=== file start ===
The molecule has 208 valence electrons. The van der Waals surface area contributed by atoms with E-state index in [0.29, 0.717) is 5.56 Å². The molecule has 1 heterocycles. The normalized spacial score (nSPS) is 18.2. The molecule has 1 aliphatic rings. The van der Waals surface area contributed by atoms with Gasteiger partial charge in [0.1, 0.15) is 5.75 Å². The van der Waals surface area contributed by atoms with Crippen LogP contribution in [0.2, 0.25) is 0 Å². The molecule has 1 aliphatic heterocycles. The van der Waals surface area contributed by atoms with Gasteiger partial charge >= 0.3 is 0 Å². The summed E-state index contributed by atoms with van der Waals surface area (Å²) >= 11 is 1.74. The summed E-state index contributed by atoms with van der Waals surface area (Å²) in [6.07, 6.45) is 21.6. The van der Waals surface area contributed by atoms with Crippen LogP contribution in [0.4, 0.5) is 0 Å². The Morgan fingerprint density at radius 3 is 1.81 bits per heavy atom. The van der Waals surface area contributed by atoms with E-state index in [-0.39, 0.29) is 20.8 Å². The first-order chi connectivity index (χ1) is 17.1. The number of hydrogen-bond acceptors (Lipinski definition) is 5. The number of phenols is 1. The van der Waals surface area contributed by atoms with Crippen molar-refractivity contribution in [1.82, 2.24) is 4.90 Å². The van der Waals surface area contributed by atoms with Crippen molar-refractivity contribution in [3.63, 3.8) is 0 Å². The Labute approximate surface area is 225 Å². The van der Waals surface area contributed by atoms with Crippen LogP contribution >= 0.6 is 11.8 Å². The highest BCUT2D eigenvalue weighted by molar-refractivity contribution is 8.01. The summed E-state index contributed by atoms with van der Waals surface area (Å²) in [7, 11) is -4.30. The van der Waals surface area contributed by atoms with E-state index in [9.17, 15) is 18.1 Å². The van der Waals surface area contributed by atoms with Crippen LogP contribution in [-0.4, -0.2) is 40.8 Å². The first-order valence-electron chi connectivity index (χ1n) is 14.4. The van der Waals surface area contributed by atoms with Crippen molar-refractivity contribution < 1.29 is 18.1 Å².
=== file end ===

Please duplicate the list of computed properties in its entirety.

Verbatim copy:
The molecule has 208 valence electrons. The van der Waals surface area contributed by atoms with E-state index in [0.29, 0.717) is 5.56 Å². The molecule has 1 heterocycles. The normalized spacial score (nSPS) is 18.2. The molecule has 1 aliphatic rings. The van der Waals surface area contributed by atoms with Gasteiger partial charge in [0.1, 0.15) is 5.75 Å². The van der Waals surface area contributed by atoms with Crippen LogP contribution in [0.2, 0.25) is 0 Å². The molecule has 1 aliphatic heterocycles. The van der Waals surface area contributed by atoms with Gasteiger partial charge >= 0.3 is 0 Å². The summed E-state index contributed by atoms with van der Waals surface area (Å²) >= 11 is 1.74. The summed E-state index contributed by atoms with van der Waals surface area (Å²) in [6.07, 6.45) is 21.6. The van der Waals surface area contributed by atoms with Crippen LogP contribution in [0.4, 0.5) is 0 Å². The Morgan fingerprint density at radius 3 is 1.81 bits per heavy atom. The van der Waals surface area contributed by atoms with E-state index in [-0.39, 0.29) is 20.8 Å². The first-order chi connectivity index (χ1) is 17.1. The number of hydrogen-bond acceptors (Lipinski definition) is 5. The number of phenols is 1. The van der Waals surface area contributed by atoms with Crippen molar-refractivity contribution in [1.82, 2.24) is 4.90 Å². The van der Waals surface area contributed by atoms with Crippen molar-refractivity contribution in [3.63, 3.8) is 0 Å². The Labute approximate surface area is 225 Å². The van der Waals surface area contributed by atoms with Crippen LogP contribution >= 0.6 is 11.8 Å². The highest BCUT2D eigenvalue weighted by molar-refractivity contribution is 8.01. The summed E-state index contributed by atoms with van der Waals surface area (Å²) in [7, 11) is -4.30. The van der Waals surface area contributed by atoms with E-state index in [9.17, 15) is 18.1 Å². The van der Waals surface area contributed by atoms with Crippen LogP contribution in [-0.4, -0.2) is 40.8 Å². The first-order valence-electron chi connectivity index (χ1n) is 14.4. The van der Waals surface area contributed by atoms with Crippen molar-refractivity contribution < 1.29 is 18.1 Å².